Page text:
When Santos Dumont decided to attack the problem of the mechanical flight, this conception was considered utopian by his contemporaries, and remained so until 1905. After Dumont’s flight, nobody doubted more of the possibility of the mechanical flight. French Captain Ferber in his book “Aviation” written in 1907, says: “The Brazilian inventor has proved that flying machines can fly,” which is equivalent to saying that until then nobody else had. [x]

bruuniix:

Ipanema píer local 
Mar 2, 2014 / 120 notes

bruuniix:

Ipanema píer local 

oldsaopaulo:

Sao Joao Avenue in the early 50’s
Sao Paulo - Brazil
Mar 2, 2014 / 195 notes

oldsaopaulo:

Sao Joao Avenue in the early 50’s

Sao Paulo - Brazil

Roosvelt and Getúlio Vargas
Mar 2, 2014

Roosvelt and Getúlio Vargas

imagesofwar:

Constitutionalist Revolution of 1932 (Revolução Constitucionalista de 1932)
Feb 27, 2014 / 18 notes

imagesofwar:

Constitutionalist Revolution of 1932 (Revolução Constitucionalista de 1932)

oldsaopaulo:

Taxi driver and police officer at Sao Joao Avenue.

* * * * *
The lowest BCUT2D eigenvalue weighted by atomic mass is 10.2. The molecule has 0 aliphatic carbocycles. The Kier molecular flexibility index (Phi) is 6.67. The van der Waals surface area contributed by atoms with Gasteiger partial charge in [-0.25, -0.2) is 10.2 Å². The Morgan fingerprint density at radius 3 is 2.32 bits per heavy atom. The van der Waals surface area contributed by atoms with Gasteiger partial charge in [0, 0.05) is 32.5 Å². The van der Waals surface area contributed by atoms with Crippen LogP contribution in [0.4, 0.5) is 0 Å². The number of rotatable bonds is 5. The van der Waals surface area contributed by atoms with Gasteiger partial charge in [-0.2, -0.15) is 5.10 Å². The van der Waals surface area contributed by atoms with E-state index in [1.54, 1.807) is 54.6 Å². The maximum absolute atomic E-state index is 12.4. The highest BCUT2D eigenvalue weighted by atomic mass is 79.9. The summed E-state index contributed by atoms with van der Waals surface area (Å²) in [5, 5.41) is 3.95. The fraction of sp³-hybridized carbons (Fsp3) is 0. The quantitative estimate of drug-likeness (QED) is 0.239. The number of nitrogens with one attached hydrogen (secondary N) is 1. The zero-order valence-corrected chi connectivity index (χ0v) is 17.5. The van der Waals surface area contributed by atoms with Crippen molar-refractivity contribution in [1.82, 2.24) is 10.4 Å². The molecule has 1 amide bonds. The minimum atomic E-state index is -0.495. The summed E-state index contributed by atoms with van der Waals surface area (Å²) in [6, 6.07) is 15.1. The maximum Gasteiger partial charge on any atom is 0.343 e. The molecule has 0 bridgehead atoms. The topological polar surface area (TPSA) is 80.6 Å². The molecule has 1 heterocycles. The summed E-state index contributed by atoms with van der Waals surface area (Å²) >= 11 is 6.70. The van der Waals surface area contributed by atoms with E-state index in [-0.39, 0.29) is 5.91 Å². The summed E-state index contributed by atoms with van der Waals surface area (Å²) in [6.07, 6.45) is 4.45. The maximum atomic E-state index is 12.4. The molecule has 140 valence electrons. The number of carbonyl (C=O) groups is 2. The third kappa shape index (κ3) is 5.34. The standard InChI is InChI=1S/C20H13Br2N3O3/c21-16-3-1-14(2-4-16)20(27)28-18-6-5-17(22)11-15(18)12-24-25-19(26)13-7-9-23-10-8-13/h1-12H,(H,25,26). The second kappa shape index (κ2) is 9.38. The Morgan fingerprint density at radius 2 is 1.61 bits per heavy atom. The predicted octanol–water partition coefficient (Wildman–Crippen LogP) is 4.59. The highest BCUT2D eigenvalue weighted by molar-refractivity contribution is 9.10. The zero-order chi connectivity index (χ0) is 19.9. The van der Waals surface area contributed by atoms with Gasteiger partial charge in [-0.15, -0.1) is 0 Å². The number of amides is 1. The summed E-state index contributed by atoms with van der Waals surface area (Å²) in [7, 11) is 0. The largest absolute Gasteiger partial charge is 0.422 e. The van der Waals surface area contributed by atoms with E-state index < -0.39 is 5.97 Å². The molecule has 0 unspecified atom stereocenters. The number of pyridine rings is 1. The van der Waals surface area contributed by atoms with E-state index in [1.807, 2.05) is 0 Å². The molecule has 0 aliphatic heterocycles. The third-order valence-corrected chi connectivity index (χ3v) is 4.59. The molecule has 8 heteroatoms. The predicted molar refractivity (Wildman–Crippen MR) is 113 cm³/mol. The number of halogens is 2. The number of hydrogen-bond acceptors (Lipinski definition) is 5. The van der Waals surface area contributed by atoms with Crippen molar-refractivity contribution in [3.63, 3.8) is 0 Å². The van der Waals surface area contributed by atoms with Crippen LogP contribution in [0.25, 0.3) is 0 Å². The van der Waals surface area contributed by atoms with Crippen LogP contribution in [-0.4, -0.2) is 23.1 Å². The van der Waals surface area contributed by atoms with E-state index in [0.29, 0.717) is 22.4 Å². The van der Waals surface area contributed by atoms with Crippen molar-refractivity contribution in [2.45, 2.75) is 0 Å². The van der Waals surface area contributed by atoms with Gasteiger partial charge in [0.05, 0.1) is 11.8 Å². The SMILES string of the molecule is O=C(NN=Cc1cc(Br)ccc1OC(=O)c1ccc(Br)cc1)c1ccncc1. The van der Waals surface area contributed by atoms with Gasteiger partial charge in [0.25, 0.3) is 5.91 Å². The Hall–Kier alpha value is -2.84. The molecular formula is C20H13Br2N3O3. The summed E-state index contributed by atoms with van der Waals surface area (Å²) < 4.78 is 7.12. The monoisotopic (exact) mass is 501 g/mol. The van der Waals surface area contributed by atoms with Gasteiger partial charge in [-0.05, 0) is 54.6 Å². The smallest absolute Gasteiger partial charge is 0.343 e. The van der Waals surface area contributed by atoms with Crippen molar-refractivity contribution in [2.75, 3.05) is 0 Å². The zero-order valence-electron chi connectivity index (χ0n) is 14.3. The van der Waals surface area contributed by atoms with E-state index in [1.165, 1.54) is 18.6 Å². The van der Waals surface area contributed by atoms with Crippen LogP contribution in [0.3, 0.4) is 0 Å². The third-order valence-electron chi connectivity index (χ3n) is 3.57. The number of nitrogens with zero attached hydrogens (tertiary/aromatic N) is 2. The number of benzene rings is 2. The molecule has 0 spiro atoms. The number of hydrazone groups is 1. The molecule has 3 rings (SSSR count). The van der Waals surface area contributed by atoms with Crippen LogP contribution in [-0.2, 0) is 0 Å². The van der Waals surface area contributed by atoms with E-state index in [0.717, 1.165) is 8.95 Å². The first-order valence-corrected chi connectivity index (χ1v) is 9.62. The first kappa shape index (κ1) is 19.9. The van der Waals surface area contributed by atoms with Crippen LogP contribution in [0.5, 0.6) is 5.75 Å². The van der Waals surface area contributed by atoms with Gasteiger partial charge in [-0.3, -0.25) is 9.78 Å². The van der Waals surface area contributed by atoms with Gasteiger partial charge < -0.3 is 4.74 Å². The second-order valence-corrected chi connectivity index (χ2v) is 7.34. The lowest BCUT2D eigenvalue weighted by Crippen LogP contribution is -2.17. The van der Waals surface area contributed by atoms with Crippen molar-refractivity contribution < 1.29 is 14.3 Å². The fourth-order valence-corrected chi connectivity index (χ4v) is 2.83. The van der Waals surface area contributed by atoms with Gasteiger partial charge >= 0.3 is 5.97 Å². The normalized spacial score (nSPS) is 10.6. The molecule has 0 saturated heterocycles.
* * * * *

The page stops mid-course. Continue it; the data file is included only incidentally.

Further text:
Sao Paulo - Brazil
Nov 16, 2013 / 20 notes

oldsaopaulo:

Taxi driver and police officer at Sao Joao Avenue.

Sao Paulo - Brazil

architectureofdoom:

pasamontanias:

roberto burle marx

Parque Brigadeiro Eduardo Gomes, Rio de Janeiro
Nov 16, 2013 / 501 notes

architectureofdoom:

pasamontanias:

roberto burle marx

Parque Brigadeiro Eduardo Gomes, Rio de Janeiro

Student movement against the military government (1960’s)
[Arquivo Público do Estado de São Paulo]
Nov 16, 2013 / 1 note

Student movement against the military government (1960’s)

[Arquivo Público do Estado de São Paulo]

by Kurt Klagsbrunn
Copacabana, Rio de Janeiro (1946)
Nov 10, 2013 / 4 notes

by Kurt Klagsbrunn

Copacabana, Rio de Janeiro (1946)